Unfortunate Forever Stamps

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I'm guessing most Americans know by now that the US Postal Service sells “Forever Stamps”; you buy a Forever Stamp at today's first-class one-ounce stamp price, and it will be good for the first ounce of regular first-class postage forever. And instead of a price on the face of the stamp, it says the word “forever.”

Which can result in interesting juxtapositions with the subject matter of the stamp.

Many such juxtapositions can be seen as reasonable declarations of, or hopes for, the longevity of the subject. For example, the Forever Stamp with the word “Freedom” on it seems like a reasonable thing to hope for. And the Forever Stamp with a picture of Dumbledore on it seems like a nice way to declare your interests.

But I recently got a sheet of stamps titled Made in America: Building a Nation, featuring black and white photos honoring America's industrial workers. As Lewis Hine, one of the featured photographers, wrote, “I wanted to show the things that had to be corrected[, and] I wanted to show the things that had to be appreciated.”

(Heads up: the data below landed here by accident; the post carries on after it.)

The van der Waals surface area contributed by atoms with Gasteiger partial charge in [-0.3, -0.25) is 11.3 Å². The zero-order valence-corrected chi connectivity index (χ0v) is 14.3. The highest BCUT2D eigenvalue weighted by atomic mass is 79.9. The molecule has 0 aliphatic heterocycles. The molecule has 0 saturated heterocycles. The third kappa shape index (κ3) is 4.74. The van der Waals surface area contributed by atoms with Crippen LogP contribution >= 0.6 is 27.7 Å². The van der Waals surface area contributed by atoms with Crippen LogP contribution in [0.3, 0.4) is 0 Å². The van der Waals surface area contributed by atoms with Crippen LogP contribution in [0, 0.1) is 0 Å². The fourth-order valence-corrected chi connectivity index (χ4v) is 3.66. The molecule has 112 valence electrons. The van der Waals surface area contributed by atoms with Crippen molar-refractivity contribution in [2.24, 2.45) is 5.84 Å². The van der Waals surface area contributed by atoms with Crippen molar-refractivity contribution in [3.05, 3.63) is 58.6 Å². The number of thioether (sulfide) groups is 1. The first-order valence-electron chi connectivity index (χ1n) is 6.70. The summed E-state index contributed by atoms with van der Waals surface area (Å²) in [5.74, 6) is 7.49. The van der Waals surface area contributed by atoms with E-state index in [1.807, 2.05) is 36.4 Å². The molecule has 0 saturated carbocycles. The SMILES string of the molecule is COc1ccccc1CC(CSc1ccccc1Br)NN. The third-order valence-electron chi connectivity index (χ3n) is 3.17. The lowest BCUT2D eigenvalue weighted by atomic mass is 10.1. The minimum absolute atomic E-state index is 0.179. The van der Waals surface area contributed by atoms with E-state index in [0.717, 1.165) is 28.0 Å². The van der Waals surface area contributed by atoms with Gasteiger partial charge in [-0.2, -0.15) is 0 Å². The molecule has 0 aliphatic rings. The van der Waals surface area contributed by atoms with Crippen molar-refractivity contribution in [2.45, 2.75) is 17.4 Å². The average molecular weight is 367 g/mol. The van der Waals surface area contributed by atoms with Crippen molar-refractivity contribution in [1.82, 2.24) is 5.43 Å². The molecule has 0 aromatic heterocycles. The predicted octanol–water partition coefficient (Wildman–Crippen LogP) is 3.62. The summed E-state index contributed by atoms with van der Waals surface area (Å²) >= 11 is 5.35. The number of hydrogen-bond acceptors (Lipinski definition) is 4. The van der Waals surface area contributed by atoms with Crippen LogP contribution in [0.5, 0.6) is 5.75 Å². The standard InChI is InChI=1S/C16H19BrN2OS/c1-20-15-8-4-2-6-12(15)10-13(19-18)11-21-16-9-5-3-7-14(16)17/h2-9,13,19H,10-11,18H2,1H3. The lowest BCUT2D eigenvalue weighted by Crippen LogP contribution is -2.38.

And sure, it's great to express an interest in remembering our industrial workers forever. But it nonetheless felt a little weird to me to use a stamp that showed (for example) a millinery apprentice, who I suspect did a lot of hard work for not much pay, with the word “forever” on it.

So I started wondering what more-unfortunate things stamps could show with the word “forever.”

But before I could post asking for suggestions, I came up with an answer that I think will be hard to top:

A 1984 stamp. With the words “If you want a picture of the future, imagine a boot stamping on a human face.” And then the denomination “forever.”

...Still, I welcome other suggestions. And while I'm here, I may as well link to my similarly-themed license-plate-slogan challenge from 1997.